By the time Freddy Garcia had dressed and prepared himself to take off for the White Sox seven-game road trip to Cleveland and Florida last Sunday, he had already forgotten about the Marlins’ punishment administered upon him at U.S. Cellular Field that balmy afternoon.
And that short memory, along with a greater knowledge of pitching to make up for a fastball without the same life as was present during his All-Star days, made possible Friday’s 4-2 victory over the Rays at Tropicana Field for Garcia (4-3) and the South Siders. Garcia gave up just two runs on four hits over seven innings, striking out seven and walking two, while giving the White Sox (21-27) a viable chance to win for the seventh time in his nine trips to the mound during the 2010 season.
Friday’s gritty effort was a far cry from the seven runs permitted by Garcia over 2 1/3 innings against Florida, including a trio of long home runs. Games like those are just a necessary evil, according to Garcia.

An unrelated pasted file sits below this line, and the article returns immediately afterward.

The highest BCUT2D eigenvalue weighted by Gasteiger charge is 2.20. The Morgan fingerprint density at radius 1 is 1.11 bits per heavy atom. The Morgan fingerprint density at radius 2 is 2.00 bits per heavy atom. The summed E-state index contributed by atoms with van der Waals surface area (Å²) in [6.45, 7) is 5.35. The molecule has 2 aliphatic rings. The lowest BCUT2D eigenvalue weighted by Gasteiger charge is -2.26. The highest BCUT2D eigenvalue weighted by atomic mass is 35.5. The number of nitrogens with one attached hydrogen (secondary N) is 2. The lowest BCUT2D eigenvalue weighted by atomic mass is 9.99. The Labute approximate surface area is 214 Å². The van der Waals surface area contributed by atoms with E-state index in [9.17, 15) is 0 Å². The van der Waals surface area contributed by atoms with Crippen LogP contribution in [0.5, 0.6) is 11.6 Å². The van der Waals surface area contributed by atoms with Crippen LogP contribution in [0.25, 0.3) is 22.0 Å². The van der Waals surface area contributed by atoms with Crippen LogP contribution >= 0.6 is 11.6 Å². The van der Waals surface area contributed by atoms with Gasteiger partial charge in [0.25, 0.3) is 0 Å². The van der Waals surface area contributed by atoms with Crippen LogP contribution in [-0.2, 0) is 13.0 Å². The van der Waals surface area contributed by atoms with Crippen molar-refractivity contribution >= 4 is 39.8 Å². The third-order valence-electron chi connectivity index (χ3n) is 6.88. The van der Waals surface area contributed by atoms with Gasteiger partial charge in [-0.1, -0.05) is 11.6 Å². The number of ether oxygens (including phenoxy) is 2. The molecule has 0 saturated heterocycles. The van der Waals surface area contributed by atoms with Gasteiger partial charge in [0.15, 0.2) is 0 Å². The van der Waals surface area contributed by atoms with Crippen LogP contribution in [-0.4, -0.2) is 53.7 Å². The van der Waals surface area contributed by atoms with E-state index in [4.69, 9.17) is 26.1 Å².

“You got to be that way. You can’t carry whatever happens. When you play, you got to put it on the side,” Garcia said. “Throw my game.”
“He’s an impressive veteran guy who has been through the wars and through a whole lot of stuff,” said White Sox pitching coach Don Cooper. “That’s the value of having a veteran guy out there, knowing how to pitch in those situations. He’s been in every freaking one of them.”
The only precarious moment for Garcia came in the sixth inning, with Ben Zobrist on first, two outs and the White Sox clinging to a 3-1 lead. Evan Longoria, who hasn’t missed much in the first two games of this four-game set, launched an 0-1, 84-mph slider toward the left-field stands, with all the makings of a game-tying home run.
Longoria’s drive hit the wall about five short of clearing the fence, easily scoring Zobrist, who was running on the pitch. But Garcia retired the struggling Carlos Pena on a ground ball to second baseman Gordon Beckham and came back to strike out two in a perfect seventh.